She added: “With three different legal jurisdictions, three different languages and three different currencies, the GBA shines a spotlight on Hong Kong’s strong professional services market. Law firms, accounting firms and consulting firms already see Hong Kong as a gateway to mainland China. The GBA is going to underscore these capabilities.”
Savio welcomes the GBA blueprint’s focus on innovation and technology. “Sectors such as financial technology or crypto-currencies are areas where Hong Kong has had thought leadership and commercial leadership for some time as well as being a centre for an interchange of ideas with mainland Chinese cities,” she said. “Additionally, Hong Kong is one of the busiest ports in the world, and it will continue to be a hub for importation and trans-shipment.”
Global Context to Hong Kong’s Trade Role
The United States treats Hong Kong as a non-sovereign entity distinct from mainland China for purposes of US domestic law. This relationship with the US is vital, according to Savio, particularly in view of the ongoing US-China trade conflict. She said: “Hong Kong’s special status as a separate customs territory from mainland China is one of the reasons that it continues to be relevant and important: maintaining that status will be crucial for commercial operations and business opportunities in Hong Kong.”
The GBA’s co-development with China’s massive Belt and Road Initiative – via which it is investing heavily in infrastructure projects and extending its trading and cultural footprint across Asia, the Middle East, Africa and Europe – is also significant, according to Savio.
“The GBA is less well-known than the Belt and Road Initiative, and Hong Kong’s many Belt and Road related roles are increasingly being recognised,” she said. “With supply chains already being reconfigured internationally, the GBA is not just a cross-boundary blueprint for Guangdong, Hong Kong and Macau, but could also involve companies from other countries in facilitating cross-border transactions. As a result, the GBA could well see a considerable complexity of transactions in play, with new players entering the region.”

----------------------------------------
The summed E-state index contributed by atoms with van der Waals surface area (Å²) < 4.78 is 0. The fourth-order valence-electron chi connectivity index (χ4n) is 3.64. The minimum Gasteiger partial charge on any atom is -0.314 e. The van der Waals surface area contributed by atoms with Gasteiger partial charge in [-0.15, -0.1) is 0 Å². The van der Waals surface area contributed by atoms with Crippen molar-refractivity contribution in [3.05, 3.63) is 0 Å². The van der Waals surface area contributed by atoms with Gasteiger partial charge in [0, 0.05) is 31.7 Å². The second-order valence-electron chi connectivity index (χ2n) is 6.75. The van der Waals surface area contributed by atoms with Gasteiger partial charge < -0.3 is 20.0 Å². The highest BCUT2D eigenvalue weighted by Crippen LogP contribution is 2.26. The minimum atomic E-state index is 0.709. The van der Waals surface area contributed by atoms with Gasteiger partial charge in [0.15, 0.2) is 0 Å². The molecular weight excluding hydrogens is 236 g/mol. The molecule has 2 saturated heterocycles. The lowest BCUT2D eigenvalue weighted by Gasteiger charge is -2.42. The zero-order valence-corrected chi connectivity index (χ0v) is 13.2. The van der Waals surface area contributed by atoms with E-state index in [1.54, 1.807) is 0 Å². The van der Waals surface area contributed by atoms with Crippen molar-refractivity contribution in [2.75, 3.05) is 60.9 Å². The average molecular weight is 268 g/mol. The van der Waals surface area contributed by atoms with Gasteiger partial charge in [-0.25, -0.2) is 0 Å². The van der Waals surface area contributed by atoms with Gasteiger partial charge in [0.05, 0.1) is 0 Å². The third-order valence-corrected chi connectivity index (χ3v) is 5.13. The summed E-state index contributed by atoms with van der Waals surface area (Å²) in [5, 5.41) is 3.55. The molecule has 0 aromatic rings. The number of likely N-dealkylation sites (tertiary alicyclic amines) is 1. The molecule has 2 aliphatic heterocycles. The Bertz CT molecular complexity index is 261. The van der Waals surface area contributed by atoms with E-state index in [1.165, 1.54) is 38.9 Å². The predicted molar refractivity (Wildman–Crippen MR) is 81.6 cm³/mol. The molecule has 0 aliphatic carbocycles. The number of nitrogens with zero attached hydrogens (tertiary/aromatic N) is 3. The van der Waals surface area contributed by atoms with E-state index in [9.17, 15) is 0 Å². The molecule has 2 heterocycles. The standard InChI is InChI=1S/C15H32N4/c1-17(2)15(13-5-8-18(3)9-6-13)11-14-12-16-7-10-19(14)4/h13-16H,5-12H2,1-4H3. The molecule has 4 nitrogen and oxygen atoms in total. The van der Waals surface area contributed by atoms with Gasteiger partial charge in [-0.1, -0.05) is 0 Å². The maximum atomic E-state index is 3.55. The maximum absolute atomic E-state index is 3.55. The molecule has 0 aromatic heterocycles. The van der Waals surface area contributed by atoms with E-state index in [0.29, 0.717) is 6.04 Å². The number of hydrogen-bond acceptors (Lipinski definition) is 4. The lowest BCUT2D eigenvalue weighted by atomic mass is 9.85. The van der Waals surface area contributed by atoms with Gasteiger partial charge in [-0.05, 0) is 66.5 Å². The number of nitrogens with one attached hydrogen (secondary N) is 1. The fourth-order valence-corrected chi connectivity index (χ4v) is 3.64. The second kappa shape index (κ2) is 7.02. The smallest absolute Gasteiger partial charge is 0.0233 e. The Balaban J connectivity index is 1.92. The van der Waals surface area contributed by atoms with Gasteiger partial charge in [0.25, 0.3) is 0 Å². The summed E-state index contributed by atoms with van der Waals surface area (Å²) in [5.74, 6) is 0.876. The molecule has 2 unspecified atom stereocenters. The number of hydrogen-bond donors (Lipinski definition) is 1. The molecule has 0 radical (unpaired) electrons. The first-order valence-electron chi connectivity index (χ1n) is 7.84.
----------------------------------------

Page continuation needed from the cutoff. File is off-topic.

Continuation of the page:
This means Hong Kong’s legal and other professional services could find themselves dealing with a host of additional business activities. Savio said: “In terms of clients that want to be in the region, I can foresee those, for example, from the ASEAN region using Hong Kong as a pivot both for Belt and Road and GBA incentives and investment, with transactions going through Hong Kong from across the South-east Asian region. Hong Kong has traditionally been a hub for these activities, and the GBA will make Hong Kong’s role more attractive and pronounced.”
The essence of Hong Kong’s role has much to do with surmounting the trans-jurisdictional challenges that arise in cross-border transactions, and it is here that firms like Savio’s can field lawyers effectively.
“Our attorneys are qualified to practice law in numerous jurisdictions,” she said. “We represent a diverse talent pool in terms of backgrounds, educational experiences and substantive practice areas, which makes our Hong Kong office particularly competitive in the marketplace.”
The firm recruits locally and calls on a number of lawyers trained at Hong Kong tertiary institutions, which aligns with the GBA blueprint’s identification of the SAR’s higher education sector as being integral.
Savio contends that the GBA’s evolution could see some companies with operations currently in Beijing and Shanghai choosing to also open up in southern China, and potentially use Hong Kong as a base. At the same time, GBA developments could see Hong Kong-based companies crossing the Hong Kong-Zhuhai-Macao Bridge and using Hong Kong’s high-speed rail link to the mainland to take advantage of business opportunities in the other 10 cities.
However, Savio anticipates that specialised services firms, including law firms, will likely retain Hong Kong as a jurisdiction hub. She said: “GBA strengthens Hong Kong’s role as an investment platform with a strong supporting services sector, while for litigation and other forms of dispute resolution, Hong Kong is unrivalled in the region as an attractive and acceptable forum when disputes may arise.”
- Legal Services
- Mainland China
- Hong Kong